THE United Nations Security Council is offering its help to get South Africa's interracial constitutional talks back on track. The question is whether the Pretoria government and the African National Congress (ANC) are willing to compromise and trust one other enough to make good use of the offer.
The UN action, widely considered a modest but key first step in what could become more lengthy UN involvement, followed a marathon two-day emergency session of the Council requested by the Organization of African Unity (OAU).
Representatives of more than three dozen African nations, regional and internal South African groups, and Council member nations voiced their concerns Wednesday and Thursday about escalating violence within South Africa and their hopes that progress toward nonracial democracy there would resume soon.
The Council condemned the violence in South Africa and asked UN Secretary-General Boutros Boutros-Ghali to send a special representative there to talk with all parties, suggest ways to end the violence, and try to create conditions under which talks could resume. Mr. Boutros-Ghali had already proposed to Pretoria officials last week that he send Cyrus Vance, his special envoy in Yugoslavia's civil war, on a goodwill mission to South Africa.
ANC President Nelson Mandela would have liked the Council to do far more than it has. He has urged that the UN investigate and monitor the violence, and favors sending UN peacekeepers to the scene. The ANC leader delivered a hard-hitting speech to the Council, detailing numerous incidents of "organized and orchestrated" violence followed by what he described as feeble or nonexistent attempts at prosecution. By acts of both commission and omission, he said, Pretoria is legally responsible.
The UN has long been at odds with South Africa. The General Assembly was an early outspoken opponent of apartheid. It took many years for South Africa, which controlled Namibia under a League of Nations mandate, to see the UN as a rightful party to, rather than just a meddler in, the dispute over Namibia's future.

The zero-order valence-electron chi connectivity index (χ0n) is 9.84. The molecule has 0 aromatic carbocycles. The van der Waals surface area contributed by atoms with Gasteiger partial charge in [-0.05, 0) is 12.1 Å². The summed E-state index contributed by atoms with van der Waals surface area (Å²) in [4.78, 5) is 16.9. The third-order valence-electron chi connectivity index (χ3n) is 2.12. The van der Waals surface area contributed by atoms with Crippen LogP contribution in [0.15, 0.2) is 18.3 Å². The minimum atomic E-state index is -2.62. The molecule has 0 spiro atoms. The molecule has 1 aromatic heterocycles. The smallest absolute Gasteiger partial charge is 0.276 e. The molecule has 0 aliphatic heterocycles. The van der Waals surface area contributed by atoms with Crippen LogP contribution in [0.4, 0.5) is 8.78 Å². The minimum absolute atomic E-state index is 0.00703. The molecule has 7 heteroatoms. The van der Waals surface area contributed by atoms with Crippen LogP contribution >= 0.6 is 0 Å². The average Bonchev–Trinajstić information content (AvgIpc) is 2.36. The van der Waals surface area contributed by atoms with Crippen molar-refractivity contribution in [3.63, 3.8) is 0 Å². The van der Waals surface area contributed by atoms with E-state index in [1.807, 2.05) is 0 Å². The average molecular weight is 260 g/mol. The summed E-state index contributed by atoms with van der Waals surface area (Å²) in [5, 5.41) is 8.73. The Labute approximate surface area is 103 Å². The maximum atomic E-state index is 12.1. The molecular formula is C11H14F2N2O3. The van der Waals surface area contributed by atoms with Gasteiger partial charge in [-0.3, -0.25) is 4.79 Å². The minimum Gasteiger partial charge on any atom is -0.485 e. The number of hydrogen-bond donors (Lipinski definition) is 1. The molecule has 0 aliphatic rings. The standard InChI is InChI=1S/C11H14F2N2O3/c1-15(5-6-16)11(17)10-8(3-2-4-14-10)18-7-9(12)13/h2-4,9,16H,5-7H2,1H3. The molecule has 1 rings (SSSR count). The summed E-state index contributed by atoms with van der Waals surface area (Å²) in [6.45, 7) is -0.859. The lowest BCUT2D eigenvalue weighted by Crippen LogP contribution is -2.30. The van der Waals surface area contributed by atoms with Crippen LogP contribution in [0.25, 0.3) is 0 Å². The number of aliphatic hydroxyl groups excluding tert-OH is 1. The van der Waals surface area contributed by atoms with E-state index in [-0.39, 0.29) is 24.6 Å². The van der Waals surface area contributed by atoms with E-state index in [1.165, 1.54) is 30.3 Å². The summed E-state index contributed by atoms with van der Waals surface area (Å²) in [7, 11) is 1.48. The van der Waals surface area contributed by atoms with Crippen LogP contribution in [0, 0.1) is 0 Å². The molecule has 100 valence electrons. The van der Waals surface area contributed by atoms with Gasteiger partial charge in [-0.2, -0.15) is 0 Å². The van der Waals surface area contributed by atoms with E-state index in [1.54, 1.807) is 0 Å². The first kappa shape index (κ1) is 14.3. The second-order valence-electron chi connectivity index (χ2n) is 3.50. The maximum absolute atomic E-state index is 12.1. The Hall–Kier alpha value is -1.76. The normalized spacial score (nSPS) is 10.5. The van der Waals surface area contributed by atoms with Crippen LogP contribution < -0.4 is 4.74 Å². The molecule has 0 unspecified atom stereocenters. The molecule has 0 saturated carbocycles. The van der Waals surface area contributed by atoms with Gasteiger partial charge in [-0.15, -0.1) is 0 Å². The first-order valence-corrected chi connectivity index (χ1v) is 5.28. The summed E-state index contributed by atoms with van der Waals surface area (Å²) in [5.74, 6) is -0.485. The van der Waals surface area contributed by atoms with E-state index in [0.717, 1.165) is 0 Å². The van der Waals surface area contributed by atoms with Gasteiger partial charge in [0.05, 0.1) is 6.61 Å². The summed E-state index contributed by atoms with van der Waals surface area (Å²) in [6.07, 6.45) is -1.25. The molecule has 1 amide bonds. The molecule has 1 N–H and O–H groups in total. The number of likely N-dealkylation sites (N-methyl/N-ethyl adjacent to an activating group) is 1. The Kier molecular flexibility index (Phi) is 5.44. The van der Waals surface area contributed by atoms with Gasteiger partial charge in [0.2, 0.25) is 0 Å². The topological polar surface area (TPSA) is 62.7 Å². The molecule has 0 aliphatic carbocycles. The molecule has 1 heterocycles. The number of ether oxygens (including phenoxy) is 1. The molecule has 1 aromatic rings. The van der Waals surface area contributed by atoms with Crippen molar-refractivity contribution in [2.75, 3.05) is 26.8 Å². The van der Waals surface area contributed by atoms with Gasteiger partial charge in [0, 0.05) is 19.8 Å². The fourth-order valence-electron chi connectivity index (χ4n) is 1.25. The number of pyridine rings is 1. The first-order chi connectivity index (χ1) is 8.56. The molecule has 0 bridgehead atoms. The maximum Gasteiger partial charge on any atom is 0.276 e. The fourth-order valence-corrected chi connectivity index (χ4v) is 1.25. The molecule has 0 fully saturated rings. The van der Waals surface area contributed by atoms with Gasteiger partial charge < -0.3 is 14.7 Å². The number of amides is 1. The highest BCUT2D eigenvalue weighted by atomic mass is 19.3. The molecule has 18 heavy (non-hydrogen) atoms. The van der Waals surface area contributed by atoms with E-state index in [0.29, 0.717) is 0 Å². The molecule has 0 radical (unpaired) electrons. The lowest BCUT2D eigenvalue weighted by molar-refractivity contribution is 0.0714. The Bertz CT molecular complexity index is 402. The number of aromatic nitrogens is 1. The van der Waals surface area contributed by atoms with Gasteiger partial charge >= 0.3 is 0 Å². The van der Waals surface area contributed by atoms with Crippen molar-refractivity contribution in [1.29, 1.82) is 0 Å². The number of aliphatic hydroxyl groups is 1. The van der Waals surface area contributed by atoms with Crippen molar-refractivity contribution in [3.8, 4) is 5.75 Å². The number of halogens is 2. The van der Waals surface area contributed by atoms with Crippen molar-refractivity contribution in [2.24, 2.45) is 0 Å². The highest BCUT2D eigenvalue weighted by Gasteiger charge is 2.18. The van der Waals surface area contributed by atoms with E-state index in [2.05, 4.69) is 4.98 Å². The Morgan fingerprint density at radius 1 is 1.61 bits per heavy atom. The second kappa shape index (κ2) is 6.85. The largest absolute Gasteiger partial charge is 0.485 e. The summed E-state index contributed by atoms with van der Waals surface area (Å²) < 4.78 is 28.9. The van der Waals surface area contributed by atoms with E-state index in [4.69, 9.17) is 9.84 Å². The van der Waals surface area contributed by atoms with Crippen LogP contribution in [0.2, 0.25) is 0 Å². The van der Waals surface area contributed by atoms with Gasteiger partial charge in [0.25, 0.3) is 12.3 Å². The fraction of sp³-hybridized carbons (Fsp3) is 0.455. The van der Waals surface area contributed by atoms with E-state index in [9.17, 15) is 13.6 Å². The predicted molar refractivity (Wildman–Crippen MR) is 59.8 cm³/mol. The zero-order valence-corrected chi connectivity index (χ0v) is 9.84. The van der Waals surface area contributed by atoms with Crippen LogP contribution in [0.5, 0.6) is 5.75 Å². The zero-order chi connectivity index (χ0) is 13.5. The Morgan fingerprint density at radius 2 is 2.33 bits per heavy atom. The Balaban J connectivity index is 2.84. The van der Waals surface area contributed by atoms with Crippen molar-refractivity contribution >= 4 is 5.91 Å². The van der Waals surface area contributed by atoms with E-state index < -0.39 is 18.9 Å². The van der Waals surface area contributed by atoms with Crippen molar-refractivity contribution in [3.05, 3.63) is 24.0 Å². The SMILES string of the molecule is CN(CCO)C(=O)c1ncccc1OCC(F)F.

"I think it's quite a positive sign that [South African President Frederik] de Klerk is willing to give the UN some legitimacy in what one could easily define as a domestic issue," comments David Abernethy, a political scientist and African specialist at Stanford University.
Though Pretoria insists that South Africa must solve its own problems and seeks to limit any UN role, both the government and the ANC ultimately want the talks to continue. "Both sides clearly recognize the enormous costs of moving toward direct confrontation," Professor Abernethy says. "Neither has a stake in the indefinite postponement of a constitutional convention."
Yet for now distrust on both sides appears to run deep.
Mr. Mandela warned the Council to be wary of Pretoria's "sweet-sounding words." He said the ruling white minority "constantly" looks for ways to guarantee itself continued power, citing Pretoria's insistence on a minority veto in a constitution-making assembly that the ANC considers disproportionately high.
South African officials blame ethnic rivalry for the violence. "You can't lay that at the door of the government," insists a South African diplomat. Yet he concedes that some individuals in the security forces have clearly overstepped their orders. "Nobody's hands are clean," he says.
Speaker after speaker at the Council sessions deplored the violence in South Africa, stressing the need to end it before talks resume. United States Ambassador to the UN Edward Perkins, for instance, said the violence must be both examined and brought under control. "The world is watching," he said.
A number of speakers from developing nations picked up on the political point raised by Mandela. The mathematical formula devised by Pretoria to give the white minority a veto over majority actions cannot be ignored by the Council, insisted Zimbabwe's Foreign Minister, Nathan Shamuyarira. "That's what brought [the talks] to a halt," he said. "The international community cannot avoid addressing this matter."